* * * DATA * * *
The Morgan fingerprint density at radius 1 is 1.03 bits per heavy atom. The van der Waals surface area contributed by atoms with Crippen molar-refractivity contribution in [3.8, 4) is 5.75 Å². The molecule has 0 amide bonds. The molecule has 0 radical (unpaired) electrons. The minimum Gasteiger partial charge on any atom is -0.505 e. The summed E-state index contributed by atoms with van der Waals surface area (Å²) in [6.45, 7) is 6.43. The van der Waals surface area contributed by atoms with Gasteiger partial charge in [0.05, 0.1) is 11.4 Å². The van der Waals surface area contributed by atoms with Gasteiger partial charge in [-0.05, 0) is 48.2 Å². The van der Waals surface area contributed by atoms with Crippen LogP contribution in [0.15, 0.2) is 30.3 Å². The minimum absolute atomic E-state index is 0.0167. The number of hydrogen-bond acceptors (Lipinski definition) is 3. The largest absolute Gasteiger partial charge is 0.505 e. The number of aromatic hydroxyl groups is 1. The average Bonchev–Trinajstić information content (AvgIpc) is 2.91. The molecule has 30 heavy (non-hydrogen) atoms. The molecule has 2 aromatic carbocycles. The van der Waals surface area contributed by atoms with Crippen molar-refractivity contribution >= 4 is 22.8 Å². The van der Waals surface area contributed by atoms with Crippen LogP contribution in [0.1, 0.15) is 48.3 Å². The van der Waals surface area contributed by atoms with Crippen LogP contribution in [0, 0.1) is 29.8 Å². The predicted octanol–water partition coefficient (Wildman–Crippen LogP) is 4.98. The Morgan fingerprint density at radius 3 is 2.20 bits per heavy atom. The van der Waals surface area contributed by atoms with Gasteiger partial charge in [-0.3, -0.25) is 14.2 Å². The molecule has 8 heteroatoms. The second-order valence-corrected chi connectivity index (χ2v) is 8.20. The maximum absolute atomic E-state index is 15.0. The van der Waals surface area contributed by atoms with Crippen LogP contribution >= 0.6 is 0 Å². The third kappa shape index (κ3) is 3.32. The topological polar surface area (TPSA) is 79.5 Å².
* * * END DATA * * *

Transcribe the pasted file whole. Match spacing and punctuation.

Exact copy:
The Morgan fingerprint density at radius 1 is 1.03 bits per heavy atom. The van der Waals surface area contributed by atoms with Crippen molar-refractivity contribution in [3.8, 4) is 5.75 Å². The molecule has 0 amide bonds. The molecule has 0 radical (unpaired) electrons. The minimum Gasteiger partial charge on any atom is -0.505 e. The summed E-state index contributed by atoms with van der Waals surface area (Å²) in [6.45, 7) is 6.43. The van der Waals surface area contributed by atoms with Gasteiger partial charge in [0.05, 0.1) is 11.4 Å². The van der Waals surface area contributed by atoms with Gasteiger partial charge in [-0.05, 0) is 48.2 Å². The van der Waals surface area contributed by atoms with Crippen LogP contribution in [0.15, 0.2) is 30.3 Å². The minimum absolute atomic E-state index is 0.0167. The number of hydrogen-bond acceptors (Lipinski definition) is 3. The largest absolute Gasteiger partial charge is 0.505 e. The number of aromatic hydroxyl groups is 1. The average Bonchev–Trinajstić information content (AvgIpc) is 2.91. The molecule has 30 heavy (non-hydrogen) atoms. The molecule has 2 aromatic carbocycles. The van der Waals surface area contributed by atoms with Crippen molar-refractivity contribution >= 4 is 22.8 Å². The van der Waals surface area contributed by atoms with Crippen LogP contribution in [0.1, 0.15) is 48.3 Å². The van der Waals surface area contributed by atoms with Crippen LogP contribution in [0, 0.1) is 29.8 Å². The predicted octanol–water partition coefficient (Wildman–Crippen LogP) is 4.98. The Morgan fingerprint density at radius 3 is 2.20 bits per heavy atom. The van der Waals surface area contributed by atoms with Gasteiger partial charge in [-0.3, -0.25) is 14.2 Å². The molecule has 8 heteroatoms. The second-order valence-corrected chi connectivity index (χ2v) is 8.20. The maximum absolute atomic E-state index is 15.0. The van der Waals surface area contributed by atoms with Crippen LogP contribution >= 0.6 is 0 Å². The third kappa shape index (κ3) is 3.32. The topological polar surface area (TPSA) is 79.5 Å².